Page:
Anyway, knowing this about Madonna, I was surprised to discover a few months ago that she took to twitter to express her anger that a photo of her was leaked without her permission. The photo was an unpolished image of her in bra and underwear, apparently in a dressing room. “This is a fitting photo I did not release,” she wrote. “I am asking my true fans and supporters who respect me as an artist and a human to not get involved with the purchasing trading or posting of unreleased images or music.” The reason I was surprised at her reaction was because the week before, she had done a topless photo shoot for a French magazine. It was a strange juxtaposition to me, that she would upset about this photo of her in her underwear when just days before the entire world just saw her undressed.
But then I realized, it’s all about control, about power. The French shoot was her choice and with her direction. The leaked photo, despite everything Madonna had done, was still an invasion of her privacy.
I have been thinking about this the past few days since posting a blog about the impact of Freundel’s actions on his victims and on other practicing Jewish women. What I argued in this post is that there is a such thing as sexual abuse that does not involve physical contact, and that we should not dismiss the impact of this kind of abuse on its victims just because there was no sexual penetration. In fact, I wrote, that the recovery from this so-called non-violent abuse can be just as emotionally challenging as violent sexual abuse because of the way it plays with the victim’s mind. - See more at: http://lilith.org/blog/2015/05/voyeurism-and-the-yeshiva-girl/#sthash.AEoekrmc.dpuf...
Courtesy of Blue Thread Communications
[crossposted from The Jewish Week]In the many communal conversations about shifting Jewish identities and trends -– swelling ultra-Orthodoxy, burgeoning indie-groups, religious escapees, religious returnees, denominational switching and more –- one of the missing narratives is of those who leave religion but then come back in another way. It’s a version of Jewish identity that requires years or decades to truly understand and appreciate, and may apply to thousands of Jews, though we wouldn’t know because such a trajectory does not (yet) have a name. It’s a story about those who leave their religious lives because of abuse or tyranny or a need for freedom and independence, yet still cling to aspects of the heritage that they never really intended to leave behind. It is a story of longing and pain that holds up a mirror to the complexity of Jewish life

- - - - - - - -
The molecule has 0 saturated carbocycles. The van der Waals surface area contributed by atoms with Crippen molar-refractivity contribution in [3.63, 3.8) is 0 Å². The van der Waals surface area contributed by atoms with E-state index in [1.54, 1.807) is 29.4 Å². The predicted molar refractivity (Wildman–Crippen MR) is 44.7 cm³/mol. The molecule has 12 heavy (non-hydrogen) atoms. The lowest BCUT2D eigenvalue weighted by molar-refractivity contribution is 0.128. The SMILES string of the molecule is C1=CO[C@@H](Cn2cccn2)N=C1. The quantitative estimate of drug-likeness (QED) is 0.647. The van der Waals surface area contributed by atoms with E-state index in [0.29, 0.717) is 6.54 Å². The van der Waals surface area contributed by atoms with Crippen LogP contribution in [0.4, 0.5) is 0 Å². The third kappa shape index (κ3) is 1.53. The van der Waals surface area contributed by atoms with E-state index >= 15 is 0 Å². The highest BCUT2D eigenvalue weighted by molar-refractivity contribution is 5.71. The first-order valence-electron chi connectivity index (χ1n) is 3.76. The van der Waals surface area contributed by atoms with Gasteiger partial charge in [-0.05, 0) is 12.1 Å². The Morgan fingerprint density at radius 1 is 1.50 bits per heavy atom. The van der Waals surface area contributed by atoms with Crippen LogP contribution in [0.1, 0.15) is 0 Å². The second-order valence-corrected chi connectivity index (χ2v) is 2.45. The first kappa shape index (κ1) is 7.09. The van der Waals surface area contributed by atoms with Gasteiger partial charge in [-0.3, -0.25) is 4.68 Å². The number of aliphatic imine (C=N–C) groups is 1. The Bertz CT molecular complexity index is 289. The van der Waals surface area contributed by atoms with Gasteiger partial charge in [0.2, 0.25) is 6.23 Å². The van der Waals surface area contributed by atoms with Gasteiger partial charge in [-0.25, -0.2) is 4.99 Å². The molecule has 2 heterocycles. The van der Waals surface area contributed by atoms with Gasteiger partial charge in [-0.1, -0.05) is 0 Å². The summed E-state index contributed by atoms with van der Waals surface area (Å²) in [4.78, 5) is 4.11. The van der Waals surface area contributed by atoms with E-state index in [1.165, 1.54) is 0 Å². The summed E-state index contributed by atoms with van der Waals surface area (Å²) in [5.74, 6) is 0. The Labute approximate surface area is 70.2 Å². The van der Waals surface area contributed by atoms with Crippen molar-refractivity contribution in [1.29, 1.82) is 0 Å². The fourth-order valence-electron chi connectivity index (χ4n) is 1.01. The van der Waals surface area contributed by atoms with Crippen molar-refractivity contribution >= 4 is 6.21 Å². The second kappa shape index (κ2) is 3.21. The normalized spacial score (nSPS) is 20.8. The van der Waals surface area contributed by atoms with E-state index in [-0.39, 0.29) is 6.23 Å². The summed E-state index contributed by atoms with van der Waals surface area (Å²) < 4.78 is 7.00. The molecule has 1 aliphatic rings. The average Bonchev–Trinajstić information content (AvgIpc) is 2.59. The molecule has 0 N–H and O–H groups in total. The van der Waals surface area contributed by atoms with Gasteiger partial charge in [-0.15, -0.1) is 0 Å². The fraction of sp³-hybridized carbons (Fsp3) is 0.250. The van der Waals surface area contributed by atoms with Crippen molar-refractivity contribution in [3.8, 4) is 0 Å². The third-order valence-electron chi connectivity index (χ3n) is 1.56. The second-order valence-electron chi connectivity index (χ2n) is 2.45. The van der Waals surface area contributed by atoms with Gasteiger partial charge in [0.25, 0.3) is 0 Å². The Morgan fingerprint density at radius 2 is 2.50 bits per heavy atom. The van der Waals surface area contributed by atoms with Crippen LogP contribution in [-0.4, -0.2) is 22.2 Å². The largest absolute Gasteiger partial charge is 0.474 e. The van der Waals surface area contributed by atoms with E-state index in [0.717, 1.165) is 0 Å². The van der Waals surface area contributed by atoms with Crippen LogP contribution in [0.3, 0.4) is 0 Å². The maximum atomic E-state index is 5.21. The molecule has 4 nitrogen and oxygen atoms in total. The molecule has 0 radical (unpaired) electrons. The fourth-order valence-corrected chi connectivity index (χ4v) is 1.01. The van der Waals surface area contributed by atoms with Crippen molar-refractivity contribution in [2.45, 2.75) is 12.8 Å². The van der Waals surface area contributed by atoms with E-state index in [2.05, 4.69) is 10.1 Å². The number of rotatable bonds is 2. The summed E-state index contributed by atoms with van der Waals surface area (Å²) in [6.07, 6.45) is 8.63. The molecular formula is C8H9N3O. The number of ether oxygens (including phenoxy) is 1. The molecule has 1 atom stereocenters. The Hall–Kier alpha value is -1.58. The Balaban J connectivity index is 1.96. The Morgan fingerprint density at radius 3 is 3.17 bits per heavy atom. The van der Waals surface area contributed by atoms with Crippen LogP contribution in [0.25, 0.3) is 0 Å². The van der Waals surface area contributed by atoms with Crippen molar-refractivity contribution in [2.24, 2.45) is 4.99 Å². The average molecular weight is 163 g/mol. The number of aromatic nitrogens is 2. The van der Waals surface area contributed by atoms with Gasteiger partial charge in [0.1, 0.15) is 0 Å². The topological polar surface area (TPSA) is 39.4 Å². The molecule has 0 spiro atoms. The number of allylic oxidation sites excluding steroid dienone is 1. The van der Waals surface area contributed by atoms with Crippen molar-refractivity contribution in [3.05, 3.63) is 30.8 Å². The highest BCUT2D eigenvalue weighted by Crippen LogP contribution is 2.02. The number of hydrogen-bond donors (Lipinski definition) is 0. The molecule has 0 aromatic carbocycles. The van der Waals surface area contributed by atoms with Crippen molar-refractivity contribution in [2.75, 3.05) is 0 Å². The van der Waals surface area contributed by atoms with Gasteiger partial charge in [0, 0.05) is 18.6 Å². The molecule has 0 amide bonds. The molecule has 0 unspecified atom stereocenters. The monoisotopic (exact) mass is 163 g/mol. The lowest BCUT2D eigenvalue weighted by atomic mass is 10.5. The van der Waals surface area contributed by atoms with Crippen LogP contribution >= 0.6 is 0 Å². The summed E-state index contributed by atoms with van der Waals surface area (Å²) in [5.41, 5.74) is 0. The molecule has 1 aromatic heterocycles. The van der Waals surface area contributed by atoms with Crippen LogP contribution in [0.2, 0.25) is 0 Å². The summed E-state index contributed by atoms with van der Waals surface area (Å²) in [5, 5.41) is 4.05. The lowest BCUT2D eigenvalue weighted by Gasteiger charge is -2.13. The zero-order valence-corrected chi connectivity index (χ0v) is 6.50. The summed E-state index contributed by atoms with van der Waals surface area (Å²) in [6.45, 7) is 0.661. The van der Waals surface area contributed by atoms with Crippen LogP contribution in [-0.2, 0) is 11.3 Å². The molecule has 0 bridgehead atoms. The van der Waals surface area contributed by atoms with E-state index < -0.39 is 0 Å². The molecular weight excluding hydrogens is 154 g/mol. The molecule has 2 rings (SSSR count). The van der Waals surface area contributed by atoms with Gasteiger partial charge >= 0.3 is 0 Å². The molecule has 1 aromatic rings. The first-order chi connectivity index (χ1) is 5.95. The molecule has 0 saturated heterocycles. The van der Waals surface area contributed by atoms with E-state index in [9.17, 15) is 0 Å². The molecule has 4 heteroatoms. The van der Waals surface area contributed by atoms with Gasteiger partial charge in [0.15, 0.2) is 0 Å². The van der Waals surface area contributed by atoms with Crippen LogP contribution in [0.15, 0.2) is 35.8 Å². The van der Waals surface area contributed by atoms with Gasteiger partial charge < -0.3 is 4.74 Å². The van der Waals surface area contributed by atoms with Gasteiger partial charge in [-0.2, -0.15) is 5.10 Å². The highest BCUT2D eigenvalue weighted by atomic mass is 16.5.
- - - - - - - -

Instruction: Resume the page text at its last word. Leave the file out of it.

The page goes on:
This is the story that Susan Reimer-Torn tells in her beautifully-written memoir,“Maybe Not Such a Good Girl: Reflections on Rupture and Return” (Blue Thread Communications). It is a story that spans forty years and an oceanic divide. It is an evocative and intricately-woven narrative about a free-spirited, dancing Orthodox teenage girl who escapes the confines of her strictly unbending father’s house and creates a new, completely secular Jewish life in France. Yet during that self-imposed exile, the author never escapes what she calls sehnsucht, a soul-yearning. Her Saturdays in France are filled and yet empty. She discovers that there was something in what she shed all those years ago that she wants back.
When Reimer-Torn finally returns to New York after 22 years, she finds herself seeking out a Jewish experience that will fill those aching holes in her spirit. She begins attending services at Bnai Jeshurun (BJ) on the Upper West Side, as well as a lunchtime Talmud class in a skyscraper in midtown. She expertly weaves together the textual learnings, childhood memories, current experiences and deep reflections on meaning, identity and relationships. Her writing is artistically mastered and redolent, and the reader feels the sehnsucht along with her.